Robert Brockman, chief executive of Reynolds and Reynolds, is alleged to have hidden $2bn (£1.5bn) in income from tax authorities over two decades, using a network of offshore companies. He was also charged over an alleged fraud scheme involving debt securities. Mr Brockman appeared by teleconference at a federal court in Houston, Texas, and pleaded not guilty to the charges.
Prosecutors said they were alerted to his alleged activities by fellow billionaire Robert Smith, who they say testified against him to avoid prosecution himself.
In a statement, the US Justice Department alleged that Mr Brockman, 79, carried out the fraud by using a family charitable trust and several offshore firms based in Bermuda and St. Kitts and Nevis. These were allegedly used to hide income from his investments in private equity funds, managed by a firm in San Francisco, California. As part of the scheme, prosecutors said Mr Brockman used code names and encrypted emails to secretly manage the investments.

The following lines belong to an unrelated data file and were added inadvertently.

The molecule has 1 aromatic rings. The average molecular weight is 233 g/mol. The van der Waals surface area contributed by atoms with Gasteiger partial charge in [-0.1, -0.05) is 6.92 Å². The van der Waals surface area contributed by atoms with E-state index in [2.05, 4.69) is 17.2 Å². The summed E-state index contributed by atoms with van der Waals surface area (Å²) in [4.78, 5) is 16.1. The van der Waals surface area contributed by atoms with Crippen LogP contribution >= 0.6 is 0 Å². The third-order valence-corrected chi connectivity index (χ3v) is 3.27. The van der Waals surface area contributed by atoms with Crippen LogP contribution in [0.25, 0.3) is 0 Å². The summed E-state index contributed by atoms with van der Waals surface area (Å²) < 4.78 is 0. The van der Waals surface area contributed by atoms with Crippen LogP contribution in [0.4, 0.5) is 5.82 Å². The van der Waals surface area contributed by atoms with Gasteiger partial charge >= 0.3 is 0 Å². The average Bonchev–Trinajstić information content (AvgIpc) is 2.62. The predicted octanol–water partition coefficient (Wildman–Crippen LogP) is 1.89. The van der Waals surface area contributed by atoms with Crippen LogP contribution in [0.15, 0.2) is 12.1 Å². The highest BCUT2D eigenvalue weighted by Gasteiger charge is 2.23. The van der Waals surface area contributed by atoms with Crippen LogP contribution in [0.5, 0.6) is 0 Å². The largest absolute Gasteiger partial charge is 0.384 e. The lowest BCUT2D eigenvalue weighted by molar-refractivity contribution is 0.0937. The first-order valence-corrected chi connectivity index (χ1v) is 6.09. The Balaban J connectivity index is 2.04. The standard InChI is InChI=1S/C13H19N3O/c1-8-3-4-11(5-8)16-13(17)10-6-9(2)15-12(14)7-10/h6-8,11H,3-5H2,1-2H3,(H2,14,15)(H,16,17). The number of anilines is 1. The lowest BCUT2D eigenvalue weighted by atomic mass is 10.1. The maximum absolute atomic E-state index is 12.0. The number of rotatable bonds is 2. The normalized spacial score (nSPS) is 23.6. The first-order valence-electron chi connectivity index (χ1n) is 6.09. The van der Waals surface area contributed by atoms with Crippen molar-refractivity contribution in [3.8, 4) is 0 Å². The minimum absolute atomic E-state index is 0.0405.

US Attorney David Anderson told reporters that Mr Brockman had also been charged for buying and selling debt securities in his own company, breaking a promise to investors. The debt was allegedly bought with the help of inside information he possessed.
The software tycoon faces 39 charges in all, including tax evasion, wire fraud and money laundering.